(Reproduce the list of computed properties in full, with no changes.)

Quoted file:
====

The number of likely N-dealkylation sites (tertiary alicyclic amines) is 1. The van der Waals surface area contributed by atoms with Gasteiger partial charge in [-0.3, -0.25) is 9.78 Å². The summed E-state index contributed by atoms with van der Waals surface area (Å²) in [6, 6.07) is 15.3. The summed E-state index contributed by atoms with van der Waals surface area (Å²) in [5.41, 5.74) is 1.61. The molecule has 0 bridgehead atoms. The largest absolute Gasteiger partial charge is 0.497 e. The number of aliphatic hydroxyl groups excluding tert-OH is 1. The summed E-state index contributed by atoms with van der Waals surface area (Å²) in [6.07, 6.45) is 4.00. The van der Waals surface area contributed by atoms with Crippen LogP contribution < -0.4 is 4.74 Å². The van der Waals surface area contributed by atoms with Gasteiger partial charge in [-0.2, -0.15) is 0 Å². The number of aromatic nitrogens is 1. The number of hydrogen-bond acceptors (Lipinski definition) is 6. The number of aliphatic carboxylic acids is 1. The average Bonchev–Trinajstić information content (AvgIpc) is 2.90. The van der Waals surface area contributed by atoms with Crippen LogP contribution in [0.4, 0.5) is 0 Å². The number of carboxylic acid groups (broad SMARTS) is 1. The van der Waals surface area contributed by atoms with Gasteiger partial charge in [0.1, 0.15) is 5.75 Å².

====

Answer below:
The number of likely N-dealkylation sites (tertiary alicyclic amines) is 1. The van der Waals surface area contributed by atoms with Gasteiger partial charge in [-0.3, -0.25) is 9.78 Å². The summed E-state index contributed by atoms with van der Waals surface area (Å²) in [6, 6.07) is 15.3. The summed E-state index contributed by atoms with van der Waals surface area (Å²) in [5.41, 5.74) is 1.61. The molecule has 0 bridgehead atoms. The largest absolute Gasteiger partial charge is 0.497 e. The number of aliphatic hydroxyl groups excluding tert-OH is 1. The summed E-state index contributed by atoms with van der Waals surface area (Å²) in [6.07, 6.45) is 4.00. The van der Waals surface area contributed by atoms with Crippen LogP contribution < -0.4 is 4.74 Å². The van der Waals surface area contributed by atoms with Gasteiger partial charge in [-0.2, -0.15) is 0 Å². The number of aromatic nitrogens is 1. The number of hydrogen-bond acceptors (Lipinski definition) is 6. The number of aliphatic carboxylic acids is 1. The average Bonchev–Trinajstić information content (AvgIpc) is 2.90. The van der Waals surface area contributed by atoms with Crippen LogP contribution in [0.4, 0.5) is 0 Å². The number of carboxylic acid groups (broad SMARTS) is 1. The van der Waals surface area contributed by atoms with Gasteiger partial charge in [0.1, 0.15) is 5.75 Å².